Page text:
Following a hearing in January 2014, the district court entered its ruling on judicial review affirming the agency in all respects but one. Like the commissioner, the court found the deputy commissioner was in the best position to assess Claimant’s credibility, and it concluded substantial evidence in the record supported both the deputy’s credibility finding and the agency’s determination that Claimant suffered an injury in the course of her employment with Pella Corporation. However, the district court agreed with Pella Corporation’s contention that the agency did not employ the proper legal test in determining the date of Claimant’s injury, and it remanded the case back to the agency “to determine the date of cumulative injury using the appropriate legal analysis stated in Herrera [v. IBP, Inc., 633 N.W.2d 284 (Iowa 2001)].” InHerrera, the Iowa Supreme Court clarified the analytical interplay between the cumulative injury rule and the discovery rule. Finally, the district court found the agency’s determination that Claimant sustained permanent partial impairment to her body as a whole in the amount of eighty percent was supported by substantial evidence and was not irrational, illogical, or unjustifiable. The court entered its ruling remanding “for a determination as to the date of the right-shoulder injury, and a reconsideration of [Winn’s] first claim for workers’ compensation benefits, file number 5035647.”

Following the district court’s final decision on judicial review, Pella Corporation appealed, and Claimant cross-appealed. Pella Corporation contends the district court erred by remanding the case to the agency for a determination of an injury date rather than dismissing the case altogether, and Claimant argues the court erred in remanding the case with the direction that the agency consider Pella Corporation’s section 85.23 defense. Pella Corporation asserts the court erred in affirming the agency’s conclusion that Claimant was credible and suffered a work-related injury. Pella Corporation also argues the district court erred in affirming the award of industrial disability benefits when the issue of entitlement to such benefits was not ripe for determination and because the agency award was not supported by substantial evidence and reflects error of law.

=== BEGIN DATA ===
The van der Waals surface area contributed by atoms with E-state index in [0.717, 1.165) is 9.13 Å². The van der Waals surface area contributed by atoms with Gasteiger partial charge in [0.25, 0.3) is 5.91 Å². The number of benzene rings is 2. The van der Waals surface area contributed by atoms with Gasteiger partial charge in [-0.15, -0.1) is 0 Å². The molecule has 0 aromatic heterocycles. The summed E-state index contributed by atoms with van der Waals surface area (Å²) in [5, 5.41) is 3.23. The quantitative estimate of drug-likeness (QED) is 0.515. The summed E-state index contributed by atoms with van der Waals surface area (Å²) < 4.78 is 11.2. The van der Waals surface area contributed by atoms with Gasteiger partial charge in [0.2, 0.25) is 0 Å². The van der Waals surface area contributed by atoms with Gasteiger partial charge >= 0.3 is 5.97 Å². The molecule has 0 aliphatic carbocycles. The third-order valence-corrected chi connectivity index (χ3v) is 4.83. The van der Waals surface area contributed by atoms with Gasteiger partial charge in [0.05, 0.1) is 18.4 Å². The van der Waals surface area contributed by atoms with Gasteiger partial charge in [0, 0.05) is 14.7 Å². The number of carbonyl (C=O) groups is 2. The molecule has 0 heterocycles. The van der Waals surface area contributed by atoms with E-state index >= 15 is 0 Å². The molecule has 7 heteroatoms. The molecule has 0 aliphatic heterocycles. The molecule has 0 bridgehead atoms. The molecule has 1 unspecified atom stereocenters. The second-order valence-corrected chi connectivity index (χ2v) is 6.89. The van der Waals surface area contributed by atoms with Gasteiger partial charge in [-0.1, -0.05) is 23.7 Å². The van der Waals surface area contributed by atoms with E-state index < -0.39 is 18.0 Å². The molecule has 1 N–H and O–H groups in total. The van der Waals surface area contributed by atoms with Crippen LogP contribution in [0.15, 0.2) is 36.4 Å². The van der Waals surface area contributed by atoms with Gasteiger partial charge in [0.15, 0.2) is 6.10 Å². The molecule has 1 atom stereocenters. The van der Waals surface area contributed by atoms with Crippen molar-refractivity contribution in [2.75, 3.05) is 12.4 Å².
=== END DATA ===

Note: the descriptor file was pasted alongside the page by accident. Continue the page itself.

Because the Court of Appeals finds the district court erred in finding Pella Corporation’s untimely-notice defense should be considered on remand, the Court reverses on this issue. The Court affirms the decision of the district court in all other respects and remands the case to the district court with instructions on judicial review to remand to the commissioner for a date-of-injury manifestation analysis consistent with the Supreme Court’s directions inHerrera for purposes of benefit calculation.

Call Mark Bosscher or Lee Hook with any questions @ 515-243-2100.  We’d be happy to help, whether it be a quick or a complex issue!